Several centers have elected to use exclusively peripheral blood (PB) as a stem cell source in place of bone marrow (BM), based on donor preference, inability to secure operating room hours, and outcome considerations. These centers are unwilling to use BM and have thus adopted the Baltimore protocol using unmanipulated PB instead of BM. Results have been unexpectedly encouraging: this is clear when PB is given after the original Baltimore NMA conditioning regimen. In a recent paper, unmanipulated BM and PB have been compared in the NMA setting: incidence of acute and chronic GvHD, nonrelapse mortality, relapse, and survival were quite comparable [11]. Things may be a little bit more complicated when unmanipulated PB is given after MA regimen, such as full dose TBI: in the Atlanta program with TBI 12 Gy, GvHD, grades III-IV, has been reported to be 23% and the cumulative incidence of chronic GvHD is 56%, (severe in 10%); however, overall NRM was 3% and 0% for patients with early intermediate risk disease [12]. The Atlanta group has also reported a busulfan based regimen (BU 110–130 mg/m2 on each of the 4 days) + FLU and CY, with a very low NRM of 10% and a disease-free survival of 60% [13]. These results are excellent and suggest that unmanipulated PB can be given in the context of a HAPLO donor and PT-CY.

The transplant group in Milano has combined the use of PT-CY with rapamycin (RAPA) and MMF, following HAPLO mismatched PB grafts [14]: acute GvHD, grades II–IV and III-IV, was 15% and 7,5%, respectively, and chronic GvHD was 20%; NRM at 1 year was 17%, with a disease-free survival at 1 year of 71% for remission patients.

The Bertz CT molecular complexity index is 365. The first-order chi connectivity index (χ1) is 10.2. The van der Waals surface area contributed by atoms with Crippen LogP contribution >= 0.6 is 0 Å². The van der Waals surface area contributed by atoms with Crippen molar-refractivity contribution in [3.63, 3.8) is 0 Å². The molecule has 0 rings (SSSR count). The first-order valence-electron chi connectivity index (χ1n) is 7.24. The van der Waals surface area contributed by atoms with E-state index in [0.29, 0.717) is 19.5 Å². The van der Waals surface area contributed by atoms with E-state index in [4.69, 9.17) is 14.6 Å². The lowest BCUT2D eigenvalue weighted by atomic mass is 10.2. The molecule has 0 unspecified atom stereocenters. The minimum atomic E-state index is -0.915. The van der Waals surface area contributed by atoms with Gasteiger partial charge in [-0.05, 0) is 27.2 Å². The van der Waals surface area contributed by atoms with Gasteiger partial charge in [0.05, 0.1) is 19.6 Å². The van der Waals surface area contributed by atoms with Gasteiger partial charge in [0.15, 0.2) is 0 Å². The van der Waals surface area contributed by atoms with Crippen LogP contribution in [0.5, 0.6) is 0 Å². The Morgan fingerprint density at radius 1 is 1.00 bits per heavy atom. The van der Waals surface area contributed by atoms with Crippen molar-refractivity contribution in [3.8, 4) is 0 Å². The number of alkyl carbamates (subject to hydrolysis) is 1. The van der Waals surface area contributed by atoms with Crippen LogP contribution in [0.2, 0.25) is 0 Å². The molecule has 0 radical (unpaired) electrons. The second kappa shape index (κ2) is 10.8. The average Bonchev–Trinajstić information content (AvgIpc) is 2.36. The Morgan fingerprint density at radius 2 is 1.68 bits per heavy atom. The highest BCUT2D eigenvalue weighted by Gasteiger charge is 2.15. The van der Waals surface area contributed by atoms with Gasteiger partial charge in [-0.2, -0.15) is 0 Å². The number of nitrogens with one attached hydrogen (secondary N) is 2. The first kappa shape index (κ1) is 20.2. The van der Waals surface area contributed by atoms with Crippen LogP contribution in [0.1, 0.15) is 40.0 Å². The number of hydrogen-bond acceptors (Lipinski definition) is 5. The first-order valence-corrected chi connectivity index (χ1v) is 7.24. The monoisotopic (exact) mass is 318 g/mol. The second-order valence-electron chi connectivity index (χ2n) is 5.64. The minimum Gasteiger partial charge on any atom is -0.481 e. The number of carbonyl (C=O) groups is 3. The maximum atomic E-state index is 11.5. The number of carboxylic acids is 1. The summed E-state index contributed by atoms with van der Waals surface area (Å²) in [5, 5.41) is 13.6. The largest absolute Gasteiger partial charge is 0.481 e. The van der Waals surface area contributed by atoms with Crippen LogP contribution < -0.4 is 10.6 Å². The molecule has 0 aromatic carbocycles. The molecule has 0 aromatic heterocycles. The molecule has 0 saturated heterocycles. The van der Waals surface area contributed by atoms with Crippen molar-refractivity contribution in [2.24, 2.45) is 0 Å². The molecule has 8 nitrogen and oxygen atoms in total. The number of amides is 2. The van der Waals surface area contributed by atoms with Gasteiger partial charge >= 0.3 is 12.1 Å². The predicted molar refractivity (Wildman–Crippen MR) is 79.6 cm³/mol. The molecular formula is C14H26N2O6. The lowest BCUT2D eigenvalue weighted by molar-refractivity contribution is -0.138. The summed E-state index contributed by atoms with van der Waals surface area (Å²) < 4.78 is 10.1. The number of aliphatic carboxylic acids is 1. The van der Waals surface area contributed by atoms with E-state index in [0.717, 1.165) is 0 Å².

6. The Two-Step Approach of PT-CY

One group has devised a so-called two-step approach [15]: patients receive a conventional dose of total body irradiation (12 Gy) over 4 days and then a high dose of donor lymphocytes (/kg), followed after 72 hours by CY 50 mg/kgx2, followed by tacrolimus + mycophenolate on day −1. Finally, on day zero, patients receive CD34 selected cells, from G-mobilized peripheral blood [14]. Results, though only in patients in hematologic remission, were very good with a 2-year nonrelapse mortality of 3.6% and a disease-free survival of 74% [14].

7. Regimens other than PT-CY for Unmanipulated HAPLO Transplants

There are basically 3 GvHD prophylaxis regimens for unmanipulated HAPLO stem cell transplants (Figure 1).

7.1. ATG Based

The first, also in time, is the Chinese antithymocyte (ATG) based regimen, first published in 2006 [5] combining ATG, CyA, MMF, and MTX and updated in 2013 [16]. This regimen has been modified to include basiliximab and G-mobilized BM [17, 18] (Figure 1). The ATG based programs have enrolled a rather large number of patients, with follow-up now over 10 years, in the context of MA conditioning regimen: acute GHD grades III-IV is reported to range between 5% with BM and 17% with PB (Table 1). Chronic GvHD is 17% for BM and up to 53% for PB (Table 1), and NRM is 36% for G-mobilized BM, versus 18/30% for grafts including PB in the stem cell source (Table 1).

SCAgePhase of

ATG based
 BM + G-PB25 yCR + Ad75614%53%18%[16]
 G-PB25 yCR9917%41%30%[25]
 G-BM37 yCR + Ad805%17%36%[18]
PT-CY based
 G-PB46 yCR3023%27%3%[12]
 G-PB55 yCR + Ad407,5%20%17%[14]
 BM47 yCR + Ad1483%16%14%[10]

CR + Ad: patients in complete remission and patients with advanced disease; SC: stem cell source; BM: bone marrow; G-PB: peripheral blood mobilized with GCSF; G-BM: BM mobilized with GCSF; aGvHD: acute GvHD, grades III-IV; cGvHD: chronic GvHD, moderate to severe; NRM: nonrelapse mortality; REF: reference number.
ATG: antithymocyte globulin; PT-CY: posttransplant cyclophosphamide.
7.2. PT-CY Based

The second approach is PT-CY (Figure 1): Table 1 summarizes three reports using either PB or BM following MA regimen and PT-CY. Acute GvHD, grades III-IV, is more frequent when PB is used as a stem cell source, as well as chronic GvHD. NRM is very low in patients receiving BM or G-PB.

7.3. ATG + PT-CY